for their bedding, which they arranged to their · "The Imagination should be diligenlly and taste, and used without fear, making occasional lovingly conducted, not for its own sake only, visits to the park for variety and exercise. They but for the sake of all the other powers which showed no reluctance or distrust when the win. walk with it. It has an immediate, and when dow was raised for the curiosity of visitors, or so taught, a most kindly influence upon that por- to give them their food; and they seemed as tion of Intellectual Education known as the Æs-conscious of safety as they were of the comfort thetic—the education of sentiment--of the feel. and luxury of their living. What sort of intelli: ings. This portion is generally left in our pub-gence existed between these little animals and lic schools, even in its connection with religion, their friends in the woods, that they could com: a chill and dreary blank. Yet how beautiful,municate to them the good quarters they had how glorious might it be made! how kindling discovered, and induce them to follow to this with life! how truly, how intensely, life itself? comfortable abode? The first adventurer, who We have hearts, as well as heads; we should may be called the Columbus of the settlement, call into action far more energetically than we must have been able to inform his followers of do this better portion of our nature. Education the warm horne and delicate fare prepared for is only knowledge, without the love of moral them : and perhaps he allured them by describe beauty; without the sense of higher perfection ing the gay and gentle spirit, and captivating to which we are constantly to tend, it is slug. charms of the fair patroness. -National Gaselle. gish self-conceit. If it does not lead us far beyond this, it fails in its must essential quality. | A young man, just entering upon the duties of It may give us palisades, to prevent us from fall. lire, can commit no greater mistake than to coning over precipices ; but what we want is force/ sider hiraself above bis business-that such to impel us on the road. It may give us deco. branches only as are particularly pleasant are rous mediocrity-means to conceal under propri. / worthy of his consideration; and that, in many eties, defects; but sobriety is not thought--nei respects, instead of serving himself and his em: ther is absence of vice, virtue ; nor exemption ployers, he must be served. Let such an one, from mistake, truth. if we are to look to pro il he would win 'golden opinions,' and find gold priety, let it be to the lofty propriety of ancient strive to be useful, by attending steadily to his excellence. Let it be dashed with something business-study order, neatness, economy,.. like heart, with something we may feel to be briety and temperance, discard idleness, bars soulWithout this there will be no fermenta.! pride, hypocrisy, dandyism and tobacco, and of tion, either in the man or in society--no true pro. ¡ '(very inch a man."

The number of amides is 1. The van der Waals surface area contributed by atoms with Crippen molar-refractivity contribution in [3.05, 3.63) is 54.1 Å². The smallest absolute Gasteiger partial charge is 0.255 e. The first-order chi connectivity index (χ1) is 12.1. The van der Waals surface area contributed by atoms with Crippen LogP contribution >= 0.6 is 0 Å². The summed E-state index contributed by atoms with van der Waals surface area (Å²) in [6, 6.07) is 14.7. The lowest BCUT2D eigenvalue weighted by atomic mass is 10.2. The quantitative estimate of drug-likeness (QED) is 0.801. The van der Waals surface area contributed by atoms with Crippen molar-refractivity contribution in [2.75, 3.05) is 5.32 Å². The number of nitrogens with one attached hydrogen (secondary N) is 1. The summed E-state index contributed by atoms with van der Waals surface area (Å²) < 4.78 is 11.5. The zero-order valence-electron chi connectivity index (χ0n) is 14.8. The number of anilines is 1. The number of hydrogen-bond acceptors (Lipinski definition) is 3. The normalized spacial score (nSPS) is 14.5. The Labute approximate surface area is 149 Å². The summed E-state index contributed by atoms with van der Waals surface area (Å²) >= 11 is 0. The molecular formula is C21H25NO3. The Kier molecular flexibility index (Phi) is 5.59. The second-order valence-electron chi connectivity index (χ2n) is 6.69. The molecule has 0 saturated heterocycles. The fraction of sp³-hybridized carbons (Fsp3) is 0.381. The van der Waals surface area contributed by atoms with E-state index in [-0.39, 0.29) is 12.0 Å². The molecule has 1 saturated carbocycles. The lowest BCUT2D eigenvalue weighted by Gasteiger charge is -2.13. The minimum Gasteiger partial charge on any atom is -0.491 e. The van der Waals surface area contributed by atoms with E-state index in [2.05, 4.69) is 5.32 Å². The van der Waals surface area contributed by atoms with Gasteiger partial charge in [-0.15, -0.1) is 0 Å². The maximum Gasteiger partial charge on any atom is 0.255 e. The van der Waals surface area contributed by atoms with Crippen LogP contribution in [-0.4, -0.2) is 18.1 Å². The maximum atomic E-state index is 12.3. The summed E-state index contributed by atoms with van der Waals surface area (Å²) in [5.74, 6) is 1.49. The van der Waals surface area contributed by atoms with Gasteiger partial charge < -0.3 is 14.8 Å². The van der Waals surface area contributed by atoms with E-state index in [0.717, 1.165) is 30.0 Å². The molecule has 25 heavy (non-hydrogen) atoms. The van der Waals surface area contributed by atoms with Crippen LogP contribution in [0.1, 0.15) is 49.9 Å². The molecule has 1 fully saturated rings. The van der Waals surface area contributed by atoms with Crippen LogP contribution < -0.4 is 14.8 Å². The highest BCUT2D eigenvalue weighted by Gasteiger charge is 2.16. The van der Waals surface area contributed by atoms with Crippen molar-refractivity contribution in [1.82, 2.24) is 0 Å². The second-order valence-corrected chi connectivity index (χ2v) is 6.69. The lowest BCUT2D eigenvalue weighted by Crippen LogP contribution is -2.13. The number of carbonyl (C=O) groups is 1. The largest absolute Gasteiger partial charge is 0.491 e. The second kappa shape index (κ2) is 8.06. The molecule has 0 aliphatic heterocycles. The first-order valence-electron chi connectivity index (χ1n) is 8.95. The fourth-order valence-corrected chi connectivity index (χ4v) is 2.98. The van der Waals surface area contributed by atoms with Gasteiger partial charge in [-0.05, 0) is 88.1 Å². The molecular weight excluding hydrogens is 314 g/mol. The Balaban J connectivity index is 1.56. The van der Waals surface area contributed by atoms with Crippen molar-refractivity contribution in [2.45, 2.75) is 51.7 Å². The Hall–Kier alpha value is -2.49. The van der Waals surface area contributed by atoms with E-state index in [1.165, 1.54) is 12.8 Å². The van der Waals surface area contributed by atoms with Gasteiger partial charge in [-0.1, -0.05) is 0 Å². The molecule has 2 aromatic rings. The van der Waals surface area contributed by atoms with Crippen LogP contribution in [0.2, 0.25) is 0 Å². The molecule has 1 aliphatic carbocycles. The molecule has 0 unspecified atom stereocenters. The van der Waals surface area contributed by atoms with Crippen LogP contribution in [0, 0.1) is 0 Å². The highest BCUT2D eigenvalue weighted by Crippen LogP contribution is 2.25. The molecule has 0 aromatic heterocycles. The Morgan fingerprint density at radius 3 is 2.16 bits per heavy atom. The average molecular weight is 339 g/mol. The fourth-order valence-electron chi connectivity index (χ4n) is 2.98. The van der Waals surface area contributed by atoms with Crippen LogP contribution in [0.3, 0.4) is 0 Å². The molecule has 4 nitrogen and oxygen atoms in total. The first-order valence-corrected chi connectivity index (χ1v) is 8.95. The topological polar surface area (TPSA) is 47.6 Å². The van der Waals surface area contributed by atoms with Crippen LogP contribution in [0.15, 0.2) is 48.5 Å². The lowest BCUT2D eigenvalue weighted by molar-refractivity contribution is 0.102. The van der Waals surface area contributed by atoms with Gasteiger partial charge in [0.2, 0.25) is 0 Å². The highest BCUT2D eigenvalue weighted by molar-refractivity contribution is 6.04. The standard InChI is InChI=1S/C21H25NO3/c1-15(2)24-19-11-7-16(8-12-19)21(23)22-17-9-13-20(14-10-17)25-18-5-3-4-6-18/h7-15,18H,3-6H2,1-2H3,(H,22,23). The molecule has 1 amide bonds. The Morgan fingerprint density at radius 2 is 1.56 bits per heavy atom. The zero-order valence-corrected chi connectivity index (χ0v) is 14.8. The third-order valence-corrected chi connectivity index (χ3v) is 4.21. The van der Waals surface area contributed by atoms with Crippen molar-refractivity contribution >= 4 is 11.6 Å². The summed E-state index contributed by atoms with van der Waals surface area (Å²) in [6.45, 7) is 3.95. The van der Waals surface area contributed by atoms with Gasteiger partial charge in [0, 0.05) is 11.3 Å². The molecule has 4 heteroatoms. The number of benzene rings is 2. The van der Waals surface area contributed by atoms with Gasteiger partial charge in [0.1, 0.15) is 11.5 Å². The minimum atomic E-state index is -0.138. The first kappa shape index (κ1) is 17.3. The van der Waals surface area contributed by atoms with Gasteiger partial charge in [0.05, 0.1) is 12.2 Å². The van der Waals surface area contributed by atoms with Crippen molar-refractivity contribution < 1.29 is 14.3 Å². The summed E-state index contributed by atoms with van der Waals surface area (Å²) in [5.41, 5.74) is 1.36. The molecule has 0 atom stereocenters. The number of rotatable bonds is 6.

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[Tree Leopard at Bay.) The leopard of Southern Africa is known farmers also, for his ravages among the flocks, among the Cape colonists by the name of tiger : and among the young foals and calves in the but is, in fact, the real leopard, the felis ju- breeding season. bata of naturalists. It differs from the panther The leopard is often seen at night in the vilof Northren Africa in the form of its spots, in the lages of the negroes on the west coast ; and be. more slender structure of its body, and in the ing considered a sacrel animal, is never hunted, legs not being so long in proportion to its size. though children and women are not unfrequent. In watching for his prev the leopard crouches ly destroyed by him. In the Cape Colony, on the ground, with his fore-paws stretched out where no such respect is paid him, he is shyer and his head between them, his eyes rather di. and much more in awe of man. But though in rected upwards. His appearance in his wild | South Africa he seldom or never ventures to al. state is exceedingly beautiful, his motions in the tack mankind, except when driven to extremity highest degree easy and graceful, anl his agility (unless it be some poor Hottentot child now in boun ling among the rocks and woods quite ani then that he finds unguarded), yet in reb'oie amazing. Or this activity no person can have places, his low, half-smothered growl is freany idea by seeing these animals in the cages quently heard at night, as he prowls around in which they are usually exhibitel in Europe, the coltage or the kraal, as the writer of this humble and lained as they are by confinement notice has a bundred limes heard it His pur. and the damp cold of our climarc.